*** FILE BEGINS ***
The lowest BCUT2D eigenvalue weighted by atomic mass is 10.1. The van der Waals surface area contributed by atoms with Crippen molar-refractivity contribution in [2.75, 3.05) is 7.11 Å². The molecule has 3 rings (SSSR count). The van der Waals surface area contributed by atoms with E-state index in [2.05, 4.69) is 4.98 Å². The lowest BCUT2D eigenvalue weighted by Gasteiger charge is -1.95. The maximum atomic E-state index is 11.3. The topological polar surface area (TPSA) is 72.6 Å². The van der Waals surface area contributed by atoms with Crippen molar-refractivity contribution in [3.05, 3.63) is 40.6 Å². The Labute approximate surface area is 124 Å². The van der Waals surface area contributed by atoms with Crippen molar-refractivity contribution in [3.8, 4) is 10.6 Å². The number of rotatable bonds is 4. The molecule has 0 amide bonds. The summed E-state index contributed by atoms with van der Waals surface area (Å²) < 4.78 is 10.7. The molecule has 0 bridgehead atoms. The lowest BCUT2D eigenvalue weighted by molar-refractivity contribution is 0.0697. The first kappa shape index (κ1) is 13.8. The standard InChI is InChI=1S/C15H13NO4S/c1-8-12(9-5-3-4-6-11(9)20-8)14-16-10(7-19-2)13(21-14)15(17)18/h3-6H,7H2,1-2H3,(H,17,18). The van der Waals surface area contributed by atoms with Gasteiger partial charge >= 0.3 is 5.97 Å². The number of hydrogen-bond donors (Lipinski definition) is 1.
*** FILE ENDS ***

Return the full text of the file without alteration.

The lowest BCUT2D eigenvalue weighted by atomic mass is 10.1. The van der Waals surface area contributed by atoms with Crippen molar-refractivity contribution in [2.75, 3.05) is 7.11 Å². The molecule has 3 rings (SSSR count). The van der Waals surface area contributed by atoms with E-state index in [2.05, 4.69) is 4.98 Å². The lowest BCUT2D eigenvalue weighted by Gasteiger charge is -1.95. The maximum atomic E-state index is 11.3. The topological polar surface area (TPSA) is 72.6 Å². The van der Waals surface area contributed by atoms with Crippen molar-refractivity contribution in [3.05, 3.63) is 40.6 Å². The Labute approximate surface area is 124 Å². The van der Waals surface area contributed by atoms with Crippen molar-refractivity contribution in [3.8, 4) is 10.6 Å². The number of rotatable bonds is 4. The molecule has 0 amide bonds. The summed E-state index contributed by atoms with van der Waals surface area (Å²) < 4.78 is 10.7. The molecule has 0 bridgehead atoms. The lowest BCUT2D eigenvalue weighted by molar-refractivity contribution is 0.0697. The first kappa shape index (κ1) is 13.8. The standard InChI is InChI=1S/C15H13NO4S/c1-8-12(9-5-3-4-6-11(9)20-8)14-16-10(7-19-2)13(21-14)15(17)18/h3-6H,7H2,1-2H3,(H,17,18). The van der Waals surface area contributed by atoms with Gasteiger partial charge >= 0.3 is 5.97 Å². The number of hydrogen-bond donors (Lipinski definition) is 1.